Cincinnati (January 29, 2019) –
CINCINNATI – Sister Sarah Cieplinski, Sister of Notre Dame de Namur (SNDdeN), professed final vows at Mount Notre Dame in Cincinnati, Ohio, on December 29. Sarah joined the SNDdeN community in 2008, and spent the next ten years discerning a lifetime commitment to serve as a religious sister.
Founded by Saint Julie Billiart in 1804, the mission of the Sisters of Notre Dame de Namur is to make known God’s goodness, especially among the most impoverished and abandoned people in the world. The unique spirit of the SNDdeN community is what attracted Sarah, “I knew that I wanted to be a teacher, but I felt called to work with women and children facing economic disadvantages and those struggling with behavior and cognitive challenges.”
In her hometown of Phoenix, Sarah met Sister Dorothy Deger, SNDdeN, who gave her a book about Saint Julie Billiart and introduced her to the SNDdeN community. Sarah, who first considered religious life after learning about the option in high school said, “I didn’t know any sisters when I was growing up, but I prayed for an openness to hear God’s call. When I met the SNDdeN, it felt right. It felt like I was home.”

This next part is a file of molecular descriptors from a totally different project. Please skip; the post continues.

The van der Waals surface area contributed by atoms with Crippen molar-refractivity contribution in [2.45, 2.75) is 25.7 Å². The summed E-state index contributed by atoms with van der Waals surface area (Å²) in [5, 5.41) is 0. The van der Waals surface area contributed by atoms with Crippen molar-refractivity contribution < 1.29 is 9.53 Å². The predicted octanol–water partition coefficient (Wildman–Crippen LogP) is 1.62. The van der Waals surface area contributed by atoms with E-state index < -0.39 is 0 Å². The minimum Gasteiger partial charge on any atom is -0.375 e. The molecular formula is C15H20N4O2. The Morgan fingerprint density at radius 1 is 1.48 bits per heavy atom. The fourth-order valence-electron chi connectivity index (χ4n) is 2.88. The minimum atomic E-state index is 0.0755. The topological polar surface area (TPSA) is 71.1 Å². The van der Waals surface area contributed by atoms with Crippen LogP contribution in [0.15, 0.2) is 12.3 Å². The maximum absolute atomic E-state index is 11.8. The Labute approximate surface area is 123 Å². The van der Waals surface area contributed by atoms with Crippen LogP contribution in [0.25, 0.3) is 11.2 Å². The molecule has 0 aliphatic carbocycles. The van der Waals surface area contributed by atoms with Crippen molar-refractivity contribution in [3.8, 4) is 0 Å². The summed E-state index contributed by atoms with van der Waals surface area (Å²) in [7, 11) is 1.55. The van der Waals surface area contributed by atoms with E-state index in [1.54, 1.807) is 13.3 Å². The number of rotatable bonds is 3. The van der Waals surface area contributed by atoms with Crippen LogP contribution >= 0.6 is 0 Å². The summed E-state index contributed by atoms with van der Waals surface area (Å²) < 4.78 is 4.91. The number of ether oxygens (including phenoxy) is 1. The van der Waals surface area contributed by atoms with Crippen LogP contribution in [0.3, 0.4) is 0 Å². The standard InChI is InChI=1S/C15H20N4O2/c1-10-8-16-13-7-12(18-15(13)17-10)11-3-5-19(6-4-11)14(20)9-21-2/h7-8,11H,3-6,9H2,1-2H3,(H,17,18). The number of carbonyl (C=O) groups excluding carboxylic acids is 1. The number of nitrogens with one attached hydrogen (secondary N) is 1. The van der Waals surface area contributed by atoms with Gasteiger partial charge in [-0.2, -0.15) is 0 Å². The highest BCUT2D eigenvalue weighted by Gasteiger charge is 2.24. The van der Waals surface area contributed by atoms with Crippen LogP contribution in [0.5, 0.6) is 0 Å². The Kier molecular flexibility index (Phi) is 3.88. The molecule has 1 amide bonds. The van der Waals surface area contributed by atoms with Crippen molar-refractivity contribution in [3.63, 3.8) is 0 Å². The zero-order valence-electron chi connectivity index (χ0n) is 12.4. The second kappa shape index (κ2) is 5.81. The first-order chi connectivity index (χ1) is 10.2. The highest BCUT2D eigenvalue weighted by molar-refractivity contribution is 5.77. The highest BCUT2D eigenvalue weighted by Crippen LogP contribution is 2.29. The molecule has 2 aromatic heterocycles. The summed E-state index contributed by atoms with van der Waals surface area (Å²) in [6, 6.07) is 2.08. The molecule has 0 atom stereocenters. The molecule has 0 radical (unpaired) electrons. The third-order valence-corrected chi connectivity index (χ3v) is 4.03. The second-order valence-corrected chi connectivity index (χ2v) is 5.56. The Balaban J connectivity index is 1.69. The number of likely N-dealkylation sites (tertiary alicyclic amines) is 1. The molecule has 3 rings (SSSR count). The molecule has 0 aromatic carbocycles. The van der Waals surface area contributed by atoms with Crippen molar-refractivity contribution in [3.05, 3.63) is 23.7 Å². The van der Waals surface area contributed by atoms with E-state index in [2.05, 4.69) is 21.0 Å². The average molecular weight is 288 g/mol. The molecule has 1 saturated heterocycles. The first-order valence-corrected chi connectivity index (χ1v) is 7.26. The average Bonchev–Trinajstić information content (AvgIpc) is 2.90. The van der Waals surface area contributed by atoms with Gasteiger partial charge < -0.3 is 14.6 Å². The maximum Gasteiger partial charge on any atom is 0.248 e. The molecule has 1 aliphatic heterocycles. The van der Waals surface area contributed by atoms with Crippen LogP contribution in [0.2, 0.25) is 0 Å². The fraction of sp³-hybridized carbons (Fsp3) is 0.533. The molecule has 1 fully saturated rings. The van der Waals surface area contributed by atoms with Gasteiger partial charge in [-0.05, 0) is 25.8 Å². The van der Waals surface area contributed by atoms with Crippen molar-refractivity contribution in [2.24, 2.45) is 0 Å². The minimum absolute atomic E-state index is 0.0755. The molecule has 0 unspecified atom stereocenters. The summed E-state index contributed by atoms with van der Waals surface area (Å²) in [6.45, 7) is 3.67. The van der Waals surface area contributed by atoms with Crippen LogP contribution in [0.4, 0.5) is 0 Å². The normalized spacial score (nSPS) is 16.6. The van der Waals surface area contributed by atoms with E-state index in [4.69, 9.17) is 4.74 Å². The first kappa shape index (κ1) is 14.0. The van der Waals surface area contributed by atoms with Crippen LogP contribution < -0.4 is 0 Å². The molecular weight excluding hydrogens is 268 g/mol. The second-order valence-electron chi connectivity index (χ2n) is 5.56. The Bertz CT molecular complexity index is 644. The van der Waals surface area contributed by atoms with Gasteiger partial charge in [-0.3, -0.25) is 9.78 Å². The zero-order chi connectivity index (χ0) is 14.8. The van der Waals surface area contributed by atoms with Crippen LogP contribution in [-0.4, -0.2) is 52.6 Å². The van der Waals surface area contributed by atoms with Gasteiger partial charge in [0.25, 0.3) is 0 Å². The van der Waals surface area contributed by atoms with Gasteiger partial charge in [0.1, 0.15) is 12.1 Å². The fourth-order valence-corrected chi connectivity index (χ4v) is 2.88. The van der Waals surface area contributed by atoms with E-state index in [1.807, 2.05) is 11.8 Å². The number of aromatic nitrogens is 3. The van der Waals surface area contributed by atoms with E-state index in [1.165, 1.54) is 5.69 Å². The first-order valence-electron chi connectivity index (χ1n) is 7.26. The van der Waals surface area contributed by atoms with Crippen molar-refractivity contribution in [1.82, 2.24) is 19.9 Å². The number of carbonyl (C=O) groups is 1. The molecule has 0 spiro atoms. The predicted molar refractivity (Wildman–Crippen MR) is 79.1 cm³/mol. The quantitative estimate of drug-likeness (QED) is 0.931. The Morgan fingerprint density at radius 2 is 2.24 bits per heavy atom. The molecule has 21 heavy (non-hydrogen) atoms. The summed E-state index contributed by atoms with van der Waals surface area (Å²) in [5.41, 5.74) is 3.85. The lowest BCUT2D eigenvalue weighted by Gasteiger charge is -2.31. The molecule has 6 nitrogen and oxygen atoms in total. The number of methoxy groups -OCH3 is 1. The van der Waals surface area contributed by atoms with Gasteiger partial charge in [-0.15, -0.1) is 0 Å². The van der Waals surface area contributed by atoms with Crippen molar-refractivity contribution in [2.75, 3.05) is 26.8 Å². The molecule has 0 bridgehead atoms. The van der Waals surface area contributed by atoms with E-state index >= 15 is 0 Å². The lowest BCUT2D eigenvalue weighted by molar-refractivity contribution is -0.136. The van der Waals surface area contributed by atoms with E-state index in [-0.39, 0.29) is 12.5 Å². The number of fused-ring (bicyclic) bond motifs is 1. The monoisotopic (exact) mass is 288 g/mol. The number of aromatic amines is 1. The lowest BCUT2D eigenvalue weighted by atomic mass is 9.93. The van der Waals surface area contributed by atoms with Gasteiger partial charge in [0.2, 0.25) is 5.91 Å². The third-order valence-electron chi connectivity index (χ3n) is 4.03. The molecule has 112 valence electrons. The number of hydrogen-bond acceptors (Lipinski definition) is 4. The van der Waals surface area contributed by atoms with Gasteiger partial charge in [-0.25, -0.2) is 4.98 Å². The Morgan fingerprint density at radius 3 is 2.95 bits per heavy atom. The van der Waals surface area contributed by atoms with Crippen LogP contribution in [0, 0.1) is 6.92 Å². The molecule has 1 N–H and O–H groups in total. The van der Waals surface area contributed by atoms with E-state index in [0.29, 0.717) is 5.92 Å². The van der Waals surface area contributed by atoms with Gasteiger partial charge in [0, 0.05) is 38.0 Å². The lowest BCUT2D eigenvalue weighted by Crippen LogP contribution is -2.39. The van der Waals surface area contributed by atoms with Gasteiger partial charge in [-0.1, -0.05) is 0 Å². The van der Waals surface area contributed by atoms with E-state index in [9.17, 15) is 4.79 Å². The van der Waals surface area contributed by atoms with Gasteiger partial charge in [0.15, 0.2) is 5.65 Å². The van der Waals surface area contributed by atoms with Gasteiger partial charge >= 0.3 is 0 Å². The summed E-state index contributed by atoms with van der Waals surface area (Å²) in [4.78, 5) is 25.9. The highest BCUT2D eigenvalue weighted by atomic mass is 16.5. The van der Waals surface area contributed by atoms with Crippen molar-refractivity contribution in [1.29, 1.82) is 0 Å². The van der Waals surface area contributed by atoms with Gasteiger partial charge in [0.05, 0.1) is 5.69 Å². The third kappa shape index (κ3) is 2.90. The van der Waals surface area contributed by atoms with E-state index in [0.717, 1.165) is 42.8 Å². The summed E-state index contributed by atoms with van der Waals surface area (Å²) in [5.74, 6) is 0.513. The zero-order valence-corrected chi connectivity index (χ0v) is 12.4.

Sarah now lives and ministers in South Central Los Angeles, where she runs a reading and math intervention program for impoverished and special needs children. “All children struggle in some way, and intervention is important, but being a constant presence of goodness for these children helps them grow in another way,” said Sarah. “My hope is to be a good and loving person to everyone I encounter, so that they will share that goodness with others.”
To learn more about the Sisters of Notre Dame de Namur, visit: www.sndohio.org.
About the Sisters of Notre Dame de Namur
St. Julie Billiart founded the Sisters of Notre Dame de Namur (SNDdeN) to make known God’s goodness, especially among the most impoverished and abandoned people in the world. Recognized as outstanding educators, thousands of SNDdeN have taught children and adults on five continents. Although many Sisters continue to staff schools, others have chosen to work with refugees at the borders of Brazil, victims of human trafficking in the U.S. and worldwide, special needs children and families in Nicaragua, AIDS orphans in Zimbabwe, the homeless in Haiti... and always, with women and children, who are among the most vulnerable.
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